What they got, after the headlines of slowing growth and cash for Brexit, was a mixed bag of policies, with nothing on many of the big issues, such as savings and social care.
So, what else was covered? And how much of it has an impact on investors?
The Chancellor failed to abolish higher rate pension tax relief, as many had expected, meaning that saving into a pension still offers huge tax benefits to higher rate taxpayers who can put £40,000 a year away for retirement and still get tax relief at the higher rate.
“The lack of any mention of pension tax relief is very unusual for Budgets but very welcome. Implementing any change would have been hugely complex and required legislation in a parliament dominated by Brexit,” said Steven Cameron, Pensions Director at Aegon.
Meanwhile, the Lifetime Allowance - the total amount you can save into your pension without paying tax - is to rise in line with CPI inflation, and will be £1.03m for the 2018-19 financial year.
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There's good news for those wanting to sell shares and other assets, with the government uprating the Capital Gains Tax annual exempt allowance in line with CPI inflation. It will rise from £11,300 for individuals to £11,700.
Sean McCann, chartered financial planner at NFU Mutual, said the change was a "welcome boost for investors and second property owners as it will allow them to keep more of their money when they realise their gains. It will be worth a combined £23,400 for married couples and civil partners who have the advantage of being able to transfer assets between each other without triggering a capital gains tax charge. Both spouse’s annual exempt amounts can be used in full and potential tax bills can be cut further if one of the couple pays a lower rate of tax.”
The ISA allowance, which was increased significantly in 2017/18, was frozen at £20,000 after the speech. However, the amount you can save into a Junior ISA or Child Trust Fund will increase in line with CPI to £4,260.
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The amount you can put into an Enterprise Investment Scheme – tax-friendly schemes investing in start-up businesses- will be doubled from £1m to £2m. The Chancellor also announced that he would consult on the taxation of trusts to make it “simpler, fairer and more transparent”.
Experts said that the £4,000 a year, which savers can put into a Lifetime ISA and which qualified for a government bonus for a home or for later life, was not high enough, and were disappointed it has not been raised,
“This seems like a missed opportunity and the current annual limit of £4,000 on savings qualifying for the Government’s 25% bonus still appears too low to significantly move the dial,” said Steven Taylor, director at PWC.
Many taxpayers will end up paying less tax after a rise in the personal allowance to £11,850. The threshold for higher rate tax will rise too, from £45,000 to £46,350. Both of these changes will come into effect in April 2018, and the Chancellor says the average taxpayer will pay at least £1,075 less tax than in 2010-11.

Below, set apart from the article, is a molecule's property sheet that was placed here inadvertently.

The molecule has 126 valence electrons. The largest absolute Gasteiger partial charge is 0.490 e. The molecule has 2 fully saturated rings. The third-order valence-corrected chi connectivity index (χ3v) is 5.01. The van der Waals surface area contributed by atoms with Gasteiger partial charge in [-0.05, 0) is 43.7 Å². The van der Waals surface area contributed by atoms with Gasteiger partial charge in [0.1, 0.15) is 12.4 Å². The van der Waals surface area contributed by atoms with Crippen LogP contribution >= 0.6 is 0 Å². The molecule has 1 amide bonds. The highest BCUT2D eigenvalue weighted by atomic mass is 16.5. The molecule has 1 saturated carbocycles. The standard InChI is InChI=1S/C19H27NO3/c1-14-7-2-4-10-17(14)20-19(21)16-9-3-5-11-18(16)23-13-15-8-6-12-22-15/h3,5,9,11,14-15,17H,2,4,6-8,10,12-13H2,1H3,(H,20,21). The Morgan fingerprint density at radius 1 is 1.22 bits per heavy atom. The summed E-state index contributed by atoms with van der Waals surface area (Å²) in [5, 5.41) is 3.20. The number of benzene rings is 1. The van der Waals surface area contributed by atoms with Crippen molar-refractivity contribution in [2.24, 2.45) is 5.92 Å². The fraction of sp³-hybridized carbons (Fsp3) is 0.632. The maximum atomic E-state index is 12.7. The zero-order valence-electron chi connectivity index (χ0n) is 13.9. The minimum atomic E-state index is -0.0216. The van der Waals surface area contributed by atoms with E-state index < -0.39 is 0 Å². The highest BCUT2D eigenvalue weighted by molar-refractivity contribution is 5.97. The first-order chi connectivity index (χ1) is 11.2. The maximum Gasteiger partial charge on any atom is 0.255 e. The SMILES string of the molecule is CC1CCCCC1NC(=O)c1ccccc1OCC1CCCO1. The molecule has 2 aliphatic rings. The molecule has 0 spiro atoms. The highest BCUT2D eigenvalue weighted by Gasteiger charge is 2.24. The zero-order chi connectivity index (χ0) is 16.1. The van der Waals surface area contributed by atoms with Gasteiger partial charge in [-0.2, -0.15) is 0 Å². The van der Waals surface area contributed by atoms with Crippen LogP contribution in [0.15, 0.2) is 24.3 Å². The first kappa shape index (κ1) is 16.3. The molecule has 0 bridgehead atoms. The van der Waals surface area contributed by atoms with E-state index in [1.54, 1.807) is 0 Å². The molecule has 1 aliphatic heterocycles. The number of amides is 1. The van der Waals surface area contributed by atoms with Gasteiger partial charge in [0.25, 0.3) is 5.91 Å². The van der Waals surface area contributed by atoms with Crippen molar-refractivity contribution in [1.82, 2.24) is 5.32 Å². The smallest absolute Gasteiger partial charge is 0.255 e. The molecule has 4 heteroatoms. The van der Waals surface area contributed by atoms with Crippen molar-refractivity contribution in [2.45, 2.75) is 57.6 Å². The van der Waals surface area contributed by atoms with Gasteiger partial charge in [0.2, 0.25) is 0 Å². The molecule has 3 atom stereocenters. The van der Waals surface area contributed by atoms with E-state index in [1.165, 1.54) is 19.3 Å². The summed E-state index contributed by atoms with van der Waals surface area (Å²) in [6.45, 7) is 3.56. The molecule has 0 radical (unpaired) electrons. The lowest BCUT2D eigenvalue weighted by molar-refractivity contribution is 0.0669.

The Chancellor also announced additional cash for HMRC to tackle tax avoidance by the wealthy, and to focus on recovering self-assessment debt more quickly.
Millennials will benefit from cheaper train fares with a new railcard for those aged 26-30 giving a third off rail fares. However, drivers of polluting diesel vehicles will pay a higher band of duty, which will not affect commercial vehicles, only cars. The planned fuel duty rise for April has been cancelled.
For those with electric vehicles who charge them at work, this charging will not count as a benefit in kind for tax purposes, as the Chancellor looks to increase their adoption.
There will be no increase in air passenger duty for economy class air passengers, but rates will increase for premium and first class travellers.
There’s good news for drivers who use the Severn Bridge, with tolls scrapped by the end of next year.
In one of the most headline grabbing announcements of Mr Hammond’s Budget, there was good news for first-time buyers. From today, they won’t have to pay stamp duty on house purchases up to £300,000. Those buying houses up to £500,000 will pay no duty on the first £300,000 of the price. The Chancellor said that 95% of all first-time buyers will benefit, with 80% not paying stamp duty
Those with second homes who leave them empty may face hefty charges as the government will give local authorities the power to charge a 100% council tax premium on empty properties.
The Chancellor also pledged to build more houses, offering £44 billion of government support for this, as well as looking at planning reform in city centres.
For those who remain in the rental market, the Government said it would work to make tenancies more secure, launching a consultation on barriers to longer tenancies in the private rented sector.
The Chancellor announced a £1.5 billion package to address concerns about Universal Credit, with the seven day waiting period being removed and making the advance payment system accessible within five days.
Tobacco tax will continue to rise at inflation plus 2%. That could see the cost of cigarettes rise by about 6%. However, tax on most forms of alcohol will remain frozen, with the exception being what the Chancellor called “cheap, high strength, low quality products” such as white cider.
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